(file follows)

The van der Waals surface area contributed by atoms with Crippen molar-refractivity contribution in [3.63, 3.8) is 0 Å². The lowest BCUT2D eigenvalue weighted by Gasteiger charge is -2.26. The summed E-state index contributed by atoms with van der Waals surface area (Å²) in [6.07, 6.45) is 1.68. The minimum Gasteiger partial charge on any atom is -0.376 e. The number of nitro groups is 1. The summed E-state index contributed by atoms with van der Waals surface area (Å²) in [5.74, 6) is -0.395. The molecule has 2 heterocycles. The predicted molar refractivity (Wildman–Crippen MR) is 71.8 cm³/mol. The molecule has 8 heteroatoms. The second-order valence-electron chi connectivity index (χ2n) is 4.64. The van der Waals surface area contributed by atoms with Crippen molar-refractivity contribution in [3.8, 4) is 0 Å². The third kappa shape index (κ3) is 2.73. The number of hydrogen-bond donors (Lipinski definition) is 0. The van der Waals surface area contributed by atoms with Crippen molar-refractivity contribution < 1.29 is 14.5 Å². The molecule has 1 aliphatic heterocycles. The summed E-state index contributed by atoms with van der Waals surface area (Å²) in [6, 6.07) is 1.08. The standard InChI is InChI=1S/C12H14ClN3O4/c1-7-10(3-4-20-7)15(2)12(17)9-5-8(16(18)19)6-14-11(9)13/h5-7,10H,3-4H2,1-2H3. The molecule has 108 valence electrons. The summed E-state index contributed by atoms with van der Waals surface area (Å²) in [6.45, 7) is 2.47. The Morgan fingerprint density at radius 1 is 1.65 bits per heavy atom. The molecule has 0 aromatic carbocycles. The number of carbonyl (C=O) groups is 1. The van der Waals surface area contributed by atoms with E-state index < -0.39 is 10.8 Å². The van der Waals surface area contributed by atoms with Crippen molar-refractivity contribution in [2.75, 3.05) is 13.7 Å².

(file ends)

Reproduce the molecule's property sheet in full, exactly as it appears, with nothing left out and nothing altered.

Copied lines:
The van der Waals surface area contributed by atoms with Crippen molar-refractivity contribution in [3.63, 3.8) is 0 Å². The lowest BCUT2D eigenvalue weighted by Gasteiger charge is -2.26. The summed E-state index contributed by atoms with van der Waals surface area (Å²) in [6.07, 6.45) is 1.68. The minimum Gasteiger partial charge on any atom is -0.376 e. The number of nitro groups is 1. The summed E-state index contributed by atoms with van der Waals surface area (Å²) in [5.74, 6) is -0.395. The molecule has 2 heterocycles. The predicted molar refractivity (Wildman–Crippen MR) is 71.8 cm³/mol. The molecule has 8 heteroatoms. The second-order valence-electron chi connectivity index (χ2n) is 4.64. The van der Waals surface area contributed by atoms with Crippen molar-refractivity contribution in [3.8, 4) is 0 Å². The third kappa shape index (κ3) is 2.73. The number of hydrogen-bond donors (Lipinski definition) is 0. The van der Waals surface area contributed by atoms with Crippen molar-refractivity contribution < 1.29 is 14.5 Å². The molecule has 1 aliphatic heterocycles. The summed E-state index contributed by atoms with van der Waals surface area (Å²) in [6, 6.07) is 1.08. The standard InChI is InChI=1S/C12H14ClN3O4/c1-7-10(3-4-20-7)15(2)12(17)9-5-8(16(18)19)6-14-11(9)13/h5-7,10H,3-4H2,1-2H3. The molecule has 108 valence electrons. The summed E-state index contributed by atoms with van der Waals surface area (Å²) in [6.45, 7) is 2.47. The Morgan fingerprint density at radius 1 is 1.65 bits per heavy atom. The molecule has 0 aromatic carbocycles. The number of carbonyl (C=O) groups is 1. The van der Waals surface area contributed by atoms with E-state index < -0.39 is 10.8 Å². The van der Waals surface area contributed by atoms with Crippen molar-refractivity contribution in [2.75, 3.05) is 13.7 Å².